Thirty years ago this month, Nintendo released Donkey Kong to arcades across the United States. The game’s American version went on to sell tens of thousands of units, saving the then-struggling US branch of the company and paving the way for Nintendo’s future success on Western shores.
Without Donkey Kong, we would have no Mario, and without Mario, it’s hard to imagine what Nintendo would look like today. That makes Donkey Kong, above all others, the most pivotally important video game Nintendo has ever released.
So it’s time to celebrate–which I did by rounding up a bunch of weird, odd, and interesting stuff about this beloved game.
The Puck Stops Here
Long before the Game Boy, Nintendo released a handheld game series called Game & Watch. The units played one game apiece, and displayed prefabricated LCD graphics that darkened or turned invisible at the right time during game play.
Nintendo created many G&W offshoots, and you're looking at one of them: the "Micro Vs. System." In Donkey Kong Hockey(1984), Mario and Donkey Kong face off in a spirited game of Canada's favorite sport. Two human players can play head-to-head courtesy of puck-shaped controllers that conveniently store in the system's base when not in use.
(Photos: Torsten Lindh)
The Popeye Connection
Few know this, but Mario, Donkey Kong, and Pauline (the girl you rescue) were originally Popeye, Bluto, and Olive Oyl. In the early 1980s, Nintendo manufactured licensed Popeye products like playing cards and a Game & Watch unit, so Donkey Kong designer Shigeru Miyamoto asked to work on a Popeye video game.
At some point during development, the Popeye license fell through and Miyamoto had to come up with unique characters that would fit the same theme: villain abducts damsel, hero rescues damsel while dodging stuff hurled at him. Sounds like every Popeye cartoon, doesn't it? Donkey Kong was born. (Nintendo did end up releasing a completely different Popeye game in 1982.)
Mario, the Norse God of Thunder
In the days when video game pixel counts were low, retail box artists struggled to realistically depict the often abstract situations in which video game characters found themselves. This resulted in a large number of amazingly strange video game box covers in the 1980s, and Donkey Kong for the Mattel Intellivision (1982) is no exception.
Here we see a He-Man-style Mario - no hat - wielding what appears to be Thor's Mjolnir hammer. Donkey Kong is a fearsome monster who has trapped Pauline in a cage. Somewhere in Japan, Miyamoto is laughing.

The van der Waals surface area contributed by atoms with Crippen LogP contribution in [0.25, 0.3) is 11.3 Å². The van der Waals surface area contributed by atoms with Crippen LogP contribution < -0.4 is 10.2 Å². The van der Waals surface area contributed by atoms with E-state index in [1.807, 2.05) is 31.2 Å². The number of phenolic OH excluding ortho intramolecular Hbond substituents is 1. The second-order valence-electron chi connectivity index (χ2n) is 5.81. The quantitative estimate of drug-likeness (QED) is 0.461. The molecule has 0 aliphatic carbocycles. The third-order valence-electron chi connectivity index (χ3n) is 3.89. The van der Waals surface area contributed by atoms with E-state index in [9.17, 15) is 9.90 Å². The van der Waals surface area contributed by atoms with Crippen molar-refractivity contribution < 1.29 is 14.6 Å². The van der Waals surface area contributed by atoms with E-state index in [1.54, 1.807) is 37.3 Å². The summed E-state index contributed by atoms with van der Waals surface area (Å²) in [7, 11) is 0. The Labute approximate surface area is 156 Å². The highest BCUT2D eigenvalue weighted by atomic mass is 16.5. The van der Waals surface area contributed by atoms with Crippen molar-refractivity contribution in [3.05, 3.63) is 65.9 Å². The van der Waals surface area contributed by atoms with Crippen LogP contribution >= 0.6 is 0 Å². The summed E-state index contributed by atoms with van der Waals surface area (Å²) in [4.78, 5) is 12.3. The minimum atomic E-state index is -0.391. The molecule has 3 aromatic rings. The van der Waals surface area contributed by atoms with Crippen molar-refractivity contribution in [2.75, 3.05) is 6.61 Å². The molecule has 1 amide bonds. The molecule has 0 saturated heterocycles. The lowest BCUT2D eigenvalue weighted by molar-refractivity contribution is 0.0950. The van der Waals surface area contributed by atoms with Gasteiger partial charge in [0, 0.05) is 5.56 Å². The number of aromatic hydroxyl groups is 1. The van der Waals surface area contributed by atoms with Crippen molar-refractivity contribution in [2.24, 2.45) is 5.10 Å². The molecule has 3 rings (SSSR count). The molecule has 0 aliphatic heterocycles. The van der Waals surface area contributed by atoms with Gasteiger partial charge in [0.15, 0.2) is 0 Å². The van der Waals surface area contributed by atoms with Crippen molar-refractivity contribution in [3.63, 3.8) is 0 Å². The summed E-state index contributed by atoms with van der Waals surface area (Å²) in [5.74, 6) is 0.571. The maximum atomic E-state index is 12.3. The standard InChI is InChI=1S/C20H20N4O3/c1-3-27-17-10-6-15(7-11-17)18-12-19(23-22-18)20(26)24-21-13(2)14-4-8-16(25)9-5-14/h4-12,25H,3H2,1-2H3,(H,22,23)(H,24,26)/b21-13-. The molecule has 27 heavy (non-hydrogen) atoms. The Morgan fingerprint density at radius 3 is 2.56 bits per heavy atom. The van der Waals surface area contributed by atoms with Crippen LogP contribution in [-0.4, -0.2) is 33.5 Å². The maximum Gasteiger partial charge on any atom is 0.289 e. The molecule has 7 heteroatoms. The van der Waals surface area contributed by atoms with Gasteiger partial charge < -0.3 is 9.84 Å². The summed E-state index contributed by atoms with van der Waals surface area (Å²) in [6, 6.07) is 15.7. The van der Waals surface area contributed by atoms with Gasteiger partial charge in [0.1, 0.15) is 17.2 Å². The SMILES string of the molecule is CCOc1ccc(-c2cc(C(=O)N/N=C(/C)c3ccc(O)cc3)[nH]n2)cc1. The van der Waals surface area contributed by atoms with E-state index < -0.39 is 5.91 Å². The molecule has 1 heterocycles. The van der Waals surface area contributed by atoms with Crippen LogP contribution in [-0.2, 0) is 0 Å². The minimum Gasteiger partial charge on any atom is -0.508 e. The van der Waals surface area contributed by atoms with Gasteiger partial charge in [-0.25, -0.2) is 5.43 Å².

Not So Cartoony
In 2010, an action figure artist who goes by the name Fugazicreated this set of custom Donkey Kong action figures by modifying existing figures in the Marvel Legends series. He then sold the one-of-a-kind set on eBay (final price unknown).
Fugazi's action figures give us a look at what Donkey Kong characters might have looked like if they were designed by a modern American game development house - say Grand Theft Auto developer Rockstar - in 2010 instead of by Nintendo in 1981.
The True Follow-up of Donkey Kong?
In the early days of Nintendo's video game business, it relied on other companies to do development work. While Nintendo employees Shigeru Miyamoto and Gunpei Yokoi designed Donkey Kong, a company called Ikegami Tsushinki actually programmed the game. In those days, copyright issues regarding software hadn't fully been resolved in Japan. Thisled to court battles between the two companies later on.
Ikegami also created arcade games for other companies.Congo Bongo (1983) was long seen as Sega's rip-off of the Donkey Kong concept, but we now know that the same programmers that crafted Donkey Kong could have programmed it as well.
Monster Truck Kong
In 2007, Nintendo commissioned this Donkey Kong-themed monster truck to help promote the release of Donkey Kong: Barrel Blast, a racing game for the Wii. Nintendo released the title a mere two months before this truck's debut as part of the Monster Jam truck tour in December of that year.